There was an indication that at least one department did take the sound course, because the Postmaster General (Mr. Rinfret) took steps that were appropriate to prepare the Post Office Department for a strike, and as a result the Post Office Department since the strike was called has taken extraordinary measures to maintain its service. I am glad that hon. members on the other side of the house applaud that statement, because it would have been a commendable thing if the rest of the government had followed precisely the same course. Whether or not this system of settling such disputes is wise; whether or not the past record of settlement is one which the government as at present constituted approves, the fact remains that the public generally, and apparently the government as well, expected a solution right up to the last moment. After all, practice establishes precedents. If the government did not intend to intervene as it did on earlier occasions, it should have indicated that to the parties to this dispute, and to the people of Canada so that they would have been prepared for this situation.
Maintenance of Railway Operation Act
What is more, if the government held the view that it now holds, that it is not possible to contemplate paralysis of this kind in the nation's economy, then the time to take the appropriate steps to prevent that paralysis was well in advance of any possibility of a strike, so that the workers, management, and the people of Canada would know what the situation would be. After all, this strike did not suddenly emerge as a surprise to the people of Canada beyond the fact that the strike actually took place. The government well knew, as all Canadians who carefully followed the press knew, that strike ballots had gone out early in June. This house was sitting in June, and sat for three weeks after it was known that the strike ballots had gone out. If it was the intention of the government to depart from the practice which it had established, then at that time we could have given this matter careful consideration and sat as long as was necessary to deal with it in a quiet, cool and orderly way. To suggest that there was no occasion to consider such a possibility simply means that the government was assuming this problem could be settled in a different manner from that in which it had been settled in the past, unless the government was prepared to intervene.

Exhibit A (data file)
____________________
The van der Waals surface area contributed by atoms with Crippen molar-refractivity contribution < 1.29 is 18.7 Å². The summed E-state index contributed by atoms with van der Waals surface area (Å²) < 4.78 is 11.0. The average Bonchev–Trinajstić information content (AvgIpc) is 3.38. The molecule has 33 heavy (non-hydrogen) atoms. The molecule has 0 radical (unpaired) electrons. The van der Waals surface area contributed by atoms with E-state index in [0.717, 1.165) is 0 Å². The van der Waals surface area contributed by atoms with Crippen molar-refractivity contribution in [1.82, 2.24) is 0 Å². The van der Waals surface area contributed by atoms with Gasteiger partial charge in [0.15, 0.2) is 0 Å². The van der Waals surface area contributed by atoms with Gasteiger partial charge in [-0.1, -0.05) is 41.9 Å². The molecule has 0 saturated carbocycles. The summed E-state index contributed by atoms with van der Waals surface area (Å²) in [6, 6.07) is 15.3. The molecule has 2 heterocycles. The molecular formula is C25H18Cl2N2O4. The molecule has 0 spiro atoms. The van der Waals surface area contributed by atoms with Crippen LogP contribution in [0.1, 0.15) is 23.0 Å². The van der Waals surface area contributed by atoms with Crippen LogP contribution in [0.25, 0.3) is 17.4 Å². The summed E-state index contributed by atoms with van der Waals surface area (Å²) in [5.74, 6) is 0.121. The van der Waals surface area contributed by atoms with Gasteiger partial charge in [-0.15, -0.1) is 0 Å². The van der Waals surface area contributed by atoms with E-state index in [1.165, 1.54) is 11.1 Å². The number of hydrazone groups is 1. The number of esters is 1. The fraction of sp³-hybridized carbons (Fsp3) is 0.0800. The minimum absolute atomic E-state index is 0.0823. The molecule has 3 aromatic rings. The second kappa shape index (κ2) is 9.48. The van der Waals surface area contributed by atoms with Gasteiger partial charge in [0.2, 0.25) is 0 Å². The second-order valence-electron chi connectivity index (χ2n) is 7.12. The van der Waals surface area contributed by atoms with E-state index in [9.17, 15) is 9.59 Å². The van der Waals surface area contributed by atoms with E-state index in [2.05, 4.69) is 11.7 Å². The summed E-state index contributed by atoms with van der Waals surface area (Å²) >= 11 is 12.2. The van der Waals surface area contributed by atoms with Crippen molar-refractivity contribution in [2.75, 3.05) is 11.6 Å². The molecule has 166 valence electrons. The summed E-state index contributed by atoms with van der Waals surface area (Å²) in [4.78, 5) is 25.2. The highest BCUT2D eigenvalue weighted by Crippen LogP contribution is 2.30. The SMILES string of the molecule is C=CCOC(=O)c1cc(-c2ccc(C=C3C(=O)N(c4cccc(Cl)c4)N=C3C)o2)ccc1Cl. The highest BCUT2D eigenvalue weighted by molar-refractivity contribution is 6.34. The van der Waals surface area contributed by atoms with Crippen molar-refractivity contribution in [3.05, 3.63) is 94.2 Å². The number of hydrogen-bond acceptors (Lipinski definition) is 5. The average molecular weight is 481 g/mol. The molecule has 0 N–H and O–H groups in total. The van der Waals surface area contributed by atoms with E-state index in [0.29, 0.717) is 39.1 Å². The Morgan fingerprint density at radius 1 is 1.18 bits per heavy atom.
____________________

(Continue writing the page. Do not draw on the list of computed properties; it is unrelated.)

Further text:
The people of Canada as a whole are those to whom we owe our first responsibility. But let us also remember this. We are not dealing with a situation created by people who have any desire to wreck or destroy the economy of the country in which they live. There is no Canadian who does not recall the loyal and magnificent service given to this country by the railway workers during the years of war. There is no Canadian who is not aware of the co-operation and good will that has existed within the great railway organizations of this country, which have been held before the people of Canada as a model of what labour-management relations should be. In this case we are not dealing with all the railway workers of Canada. This strike does not involve the running trades. It does involve the other workers in the railways who are in a different category. These people love their country; they are loyal to it and will serve it in any way, as much as any one of us in this house will do. Recognizing our paramount duty to the people of Canada, and making it perfectly clear that the daily home life of our people must not be undermined by a dislocation of vital services and the paralysis of transportation throughout the country, I submit that in finding a solution it will be in the best interests of every Canadian if we do so in a way that will, in the years ahead, maintain within
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Maintenance of Railway Operation Act Island is almost isolated from the mainland because the great railway ferry can only operate by permission of those representing the unions. Special hardships also are being felt in Newfoundland. Everywhere throughout Canada the people face mounting difficulties and realize that if this disruption of service continues much longer we face a disaster almost beyond imagination.
It is essential that for the very security of the home life of our people action be taken without delay. Every member of this house can multiply many times the instances to which I have referred, from his own experience in that part of the country in which he lives. Just to emphasize how serious this is, may I point out that at this very time the special United Nations force has been divided into three different groups, which for a time could not be brought together by rail and for which much of the heavy equipment required could not be supplied. That is a situation we cannot regard with equanimity at a time like this, when the very survival of our way of life is threatened throughout the world.